Murray Polner: Many women have always played crucial roles supporting, worrying about, and grieving for their family members while others have actively opposed our historic addiction for war. Some of the women I write about here are fairly well-known but others are not.
Murray Polner: No privately employed guards stopped them. No one shouted, “Halt, who goes there?” The three just walked in and awaited the arrival of guards, showing that anyone could do the same.
Walter Moss: Since the new pope seems to have a good sense of humor, he might appreciate the following irony: Although the Catholic Church he now heads bars women from the priesthood and his church is often accused of gender bias, the twentieth-century person who most forcefully embraced the ideals of St. Francis was a woman — Dorothy Day.
Walkter Moss: Dorothy Day’s opposition to warring against Japan and Nazi Germany does not mean she was unsympathetic to those who suffered from their aggression.
Walter Moss: The main reason that Obama is not at “war” with the Catholic Church is that the U. S. bishops ARE NOT the Catholic Church in the United States.
An Open Letter to Fellow Leftists: Please Support President Obama’s Reelection On LA Progressive’s pages, I have read many articles and commentaries which threaten not to support President Obama’s reelection. Although I distrust political labels, I consider myself a liberal and progressive, and thus a leftist, but I differ from some of you in several […]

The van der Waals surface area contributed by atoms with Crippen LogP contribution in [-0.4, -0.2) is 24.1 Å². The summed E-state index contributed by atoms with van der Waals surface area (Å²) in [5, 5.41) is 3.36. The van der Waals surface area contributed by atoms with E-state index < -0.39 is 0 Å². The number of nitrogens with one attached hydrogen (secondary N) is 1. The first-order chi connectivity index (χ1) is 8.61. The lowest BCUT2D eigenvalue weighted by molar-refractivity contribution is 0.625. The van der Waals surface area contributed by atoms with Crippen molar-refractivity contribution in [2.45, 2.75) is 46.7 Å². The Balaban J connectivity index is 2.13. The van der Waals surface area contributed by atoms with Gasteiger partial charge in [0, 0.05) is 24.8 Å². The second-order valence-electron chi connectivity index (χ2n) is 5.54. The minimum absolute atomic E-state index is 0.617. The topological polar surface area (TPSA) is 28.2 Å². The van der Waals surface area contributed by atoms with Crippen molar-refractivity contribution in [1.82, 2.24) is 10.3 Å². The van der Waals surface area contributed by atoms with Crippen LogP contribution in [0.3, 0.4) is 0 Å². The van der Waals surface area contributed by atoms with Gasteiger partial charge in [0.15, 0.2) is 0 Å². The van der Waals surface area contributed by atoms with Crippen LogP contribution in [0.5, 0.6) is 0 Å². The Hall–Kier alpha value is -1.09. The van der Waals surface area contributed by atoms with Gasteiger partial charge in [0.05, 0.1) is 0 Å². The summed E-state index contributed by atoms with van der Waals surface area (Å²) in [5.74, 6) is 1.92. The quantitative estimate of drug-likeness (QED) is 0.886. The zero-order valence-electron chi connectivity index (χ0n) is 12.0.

Walter Moss: Dorothy Day’s work and legacy serve as a gentle reminder to politicians and those of us among the “chattering classes,” that what matters most is not what we say or how we or others label us, but how we contribute to the common good.
Walter Brasch: The truth is that the politics of hate, combined with media complicity and Internet access, has led not to a discussion of critical issues but to character assassination, with racism and bigotry as its pillars.
Tom Degan: That’s what I love about this guy! American history is littered with “Christian” religious leaders. Try as you might, you can’t escape them. The thing that sets Reverend King apart from most of these guys is the fact that he wasn’t a hypocrite. He never tried to twist the words of Jesus of Nazareth into anything other than what they were – a call to love one another and for kindness and gentleness. The Trappist monk Thomas Merton is another celebrated American Christian who took the gospel seriously. So was Dorothy Day. Please give me a day or two and I might be able to name more, but at the moment none come to mind. Both Merton and King died in 1968, Day in 1980. They’re gone and they’re not coming back.